David Herbert Lawrence Biography

David Herbert Lawrence Biography


Life and Literature of David Herbert Lawrence


David Herbert Lawrence, novelist, short-story writer, poet, and essayist, was born In Eastwood, Nottinghamshire, England, on September 11, 1885. Though better known as a novelist, Lawrence’s first-published works (in 1909) were poems, and his poetry, especially his evocations of the natural world, have since had a significant influence on many poets on both sides of the Atlantic. His early poems reflect the influence of Ezra Pound and Imagist movement, which reached its peak in the early teens of the twentieth century.

When Pound attempted to draw Lawrence into his circle of writerfollowers, however, Lawrence decided to pursue a more independent path. He believed in writing poetry that was stark, immediate and true to the mysterious inner force which motivated it. Many of his best-loved poems treat the physical and inner life of plants and animals; others are bitterly satiric and express his outrage at the puritanism and hypocrisy of conventional Anglo-Saxon society.

Lawrence was a rebellious and profoundly polemical writer with radical views, who regarded sex, the primitive subconscious, and nature as cures to what he considered the evils of modern industrialized society. Tremendously prolific, his work was often uneven in quality, and he was a continual source of controversy, often involved in widely-publicized censorship cases, most famously for his novel Lady Chatterley’s Lover (1928). His collections of poetry include Look!

We Have Come Through (1917), a collection of poems about his wife; Birds, Beasts, and Flowers (1923); and Pansies (1929), which was banned from publication in England. Besides his troubles with the censors, Lawrence was persecuted as well during World War I, for the supposed pro-German sympathies of his wife, Frieda.

As a consequence, the Lawrences left England and traveled restlessly to Italy, Germany, Ceylon, Australia, New Zealand, Tahiti, the French Riviera, Mexico and the United States, unsuccessfully searching for a new homeland. In Taos, New Mexico, he became the center of a group of female admirers who considered themselves his disciples, and whose quarrels for his attention became a literary legend. A lifelong sufferer from tuberculosis, Lawrence died in 1930 in France, at the age of forty-four.

Some Notable Works of Lawrence

English writer D.H. Lawrence’s prolific and diverse output included novels, short stories, poems, plays, essays, travel books, paintings, translations, and literary criticism. His collected works represent an extended reflection upon the dehumanizing effects of modernity and industrialization. In them, Lawrence confronts issues relating to emotional health and vitality, spontaneity, human sexuality and instinct.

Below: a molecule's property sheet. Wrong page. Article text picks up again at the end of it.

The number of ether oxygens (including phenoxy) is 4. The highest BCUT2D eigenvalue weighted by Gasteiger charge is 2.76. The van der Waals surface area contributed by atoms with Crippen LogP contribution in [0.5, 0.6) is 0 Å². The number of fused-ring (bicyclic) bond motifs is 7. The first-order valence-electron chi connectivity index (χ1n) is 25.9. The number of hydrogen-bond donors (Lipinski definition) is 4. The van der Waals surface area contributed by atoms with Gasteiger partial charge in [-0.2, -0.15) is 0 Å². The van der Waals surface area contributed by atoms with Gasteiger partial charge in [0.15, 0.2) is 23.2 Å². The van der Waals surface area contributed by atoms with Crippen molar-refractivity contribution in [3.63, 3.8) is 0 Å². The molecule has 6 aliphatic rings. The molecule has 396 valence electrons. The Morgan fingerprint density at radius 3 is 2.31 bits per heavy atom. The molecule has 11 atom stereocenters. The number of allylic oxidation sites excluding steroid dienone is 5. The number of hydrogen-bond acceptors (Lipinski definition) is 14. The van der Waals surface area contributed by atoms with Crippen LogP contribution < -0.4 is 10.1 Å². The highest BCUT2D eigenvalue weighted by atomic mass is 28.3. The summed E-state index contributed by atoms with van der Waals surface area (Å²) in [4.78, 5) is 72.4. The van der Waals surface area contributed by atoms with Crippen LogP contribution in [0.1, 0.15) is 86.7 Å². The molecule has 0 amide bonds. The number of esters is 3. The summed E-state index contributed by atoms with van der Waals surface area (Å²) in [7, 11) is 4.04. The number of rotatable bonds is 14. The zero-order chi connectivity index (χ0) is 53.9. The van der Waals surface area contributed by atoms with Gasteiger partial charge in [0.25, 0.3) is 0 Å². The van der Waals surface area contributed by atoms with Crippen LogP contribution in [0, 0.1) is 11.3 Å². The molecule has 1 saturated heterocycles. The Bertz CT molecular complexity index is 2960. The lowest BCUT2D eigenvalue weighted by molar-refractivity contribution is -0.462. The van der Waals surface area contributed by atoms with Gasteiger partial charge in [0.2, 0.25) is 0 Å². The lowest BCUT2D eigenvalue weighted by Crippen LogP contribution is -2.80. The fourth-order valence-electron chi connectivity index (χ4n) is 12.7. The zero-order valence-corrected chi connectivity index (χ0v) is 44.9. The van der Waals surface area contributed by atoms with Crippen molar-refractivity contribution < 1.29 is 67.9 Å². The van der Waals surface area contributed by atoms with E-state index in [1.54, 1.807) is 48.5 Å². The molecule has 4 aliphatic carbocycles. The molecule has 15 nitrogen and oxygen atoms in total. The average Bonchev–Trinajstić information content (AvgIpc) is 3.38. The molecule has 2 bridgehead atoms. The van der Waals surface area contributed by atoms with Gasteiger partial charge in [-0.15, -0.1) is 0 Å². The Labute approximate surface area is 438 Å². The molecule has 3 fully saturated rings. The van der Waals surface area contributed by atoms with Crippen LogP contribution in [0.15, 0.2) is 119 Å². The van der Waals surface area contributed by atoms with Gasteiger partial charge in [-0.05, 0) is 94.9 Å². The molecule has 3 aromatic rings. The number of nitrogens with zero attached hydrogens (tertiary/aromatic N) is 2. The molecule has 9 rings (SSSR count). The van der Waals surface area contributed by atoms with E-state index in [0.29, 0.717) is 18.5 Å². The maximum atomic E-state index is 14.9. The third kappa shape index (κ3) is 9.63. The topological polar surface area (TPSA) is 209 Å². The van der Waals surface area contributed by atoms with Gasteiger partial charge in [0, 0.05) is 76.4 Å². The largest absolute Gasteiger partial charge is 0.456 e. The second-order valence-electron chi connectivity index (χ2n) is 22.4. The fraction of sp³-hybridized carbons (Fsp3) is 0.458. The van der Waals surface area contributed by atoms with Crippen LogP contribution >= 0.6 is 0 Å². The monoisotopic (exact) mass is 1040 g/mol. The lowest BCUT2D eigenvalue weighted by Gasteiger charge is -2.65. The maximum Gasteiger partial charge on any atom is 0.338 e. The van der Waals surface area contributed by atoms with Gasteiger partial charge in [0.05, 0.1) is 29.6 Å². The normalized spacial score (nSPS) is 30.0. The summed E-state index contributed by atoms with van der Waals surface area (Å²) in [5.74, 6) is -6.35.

After a brief foray into formal poetics in his early years, his later poems embrace organic attempts to capture emotion through free verse. Lawrence’s opinions earned him many enemies and he endured official persecution, censorship, and misrepresentation of his creative work throughout the second half of his life, much of which he spent in a voluntary exile he called his “savage pilgrimage.”

At the time of his death, his public reputation was that of a pornographer who had wasted his considerable talents. E.M. Forster, in an obituary notice, challenged this widely held view, describing him as, “The greatest imaginative novelist of our generation.” Later, the influential Cambridge critic F.R. Leavis championed both his artistic integrity and his moral seriousness, placing much of Lawrence’s fiction within the canonical “great tradition” of the English novel.

After studying hard in the hopes of becoming a teacher, Lawrence was accepted to Nottingham University College in 1906. By that time, he had begun writing poetry and what would turn into The White Peacock, his first novel. He did not enjoy the collegiate atmosphere and spent most of his time at Nottingham writing and learning about socialism. Still, he excelled in his work and, upon graduation in 1908, received a job at the Davidson Road Boys’ School near London.

Lawrence continued writing poetry and prose, and he was soon catapulted into London’s literary circles, though he never felt comfortable within them. His mother developed cancer in 1910, and as she wasted away, Lawrence began writing “Paul Morel” (which would later become Sons and Lovers) as an investigation into his relationship with her.

The White Peacock was published in 1911, and in November of that year, Lawrence came down with another case of pneumonia and stopped teaching. Soon after, he met and had an extramarital affair with Frieda von Richtofen Weekley, the wife of a professor at Nottingham University College. They married in 1914, but World War I put some stress on their English-German marriage.

Lawrence was declared unfit for military service, and the couple traveled throughout Europe in dire financial straits. Nevertheless, Lawrence was prolific in this period, writing more poems, publishing The Rainbow in 1915, and working on Women in Love. The Rainbow’s erotic subject matter and language were met with harsh criticism, and its distribution was blocked.

Lawrence unhappily waited out the end of the war and published Women in Love in 1920. The 1920s were spent traveling around Europe, New Mexico, and Mexico in a period Lawrence called his “savage pilgrimage.” He continued writing novels, poems, and even books on psychoanalysis, though only Lady Chatterley’s Lover (1928), another novel heavily censored for its erotic subject matter, approached the fame and reputation of his acclaimed earlier novels.


Ode on Intimations of Immortality Questions and Answers

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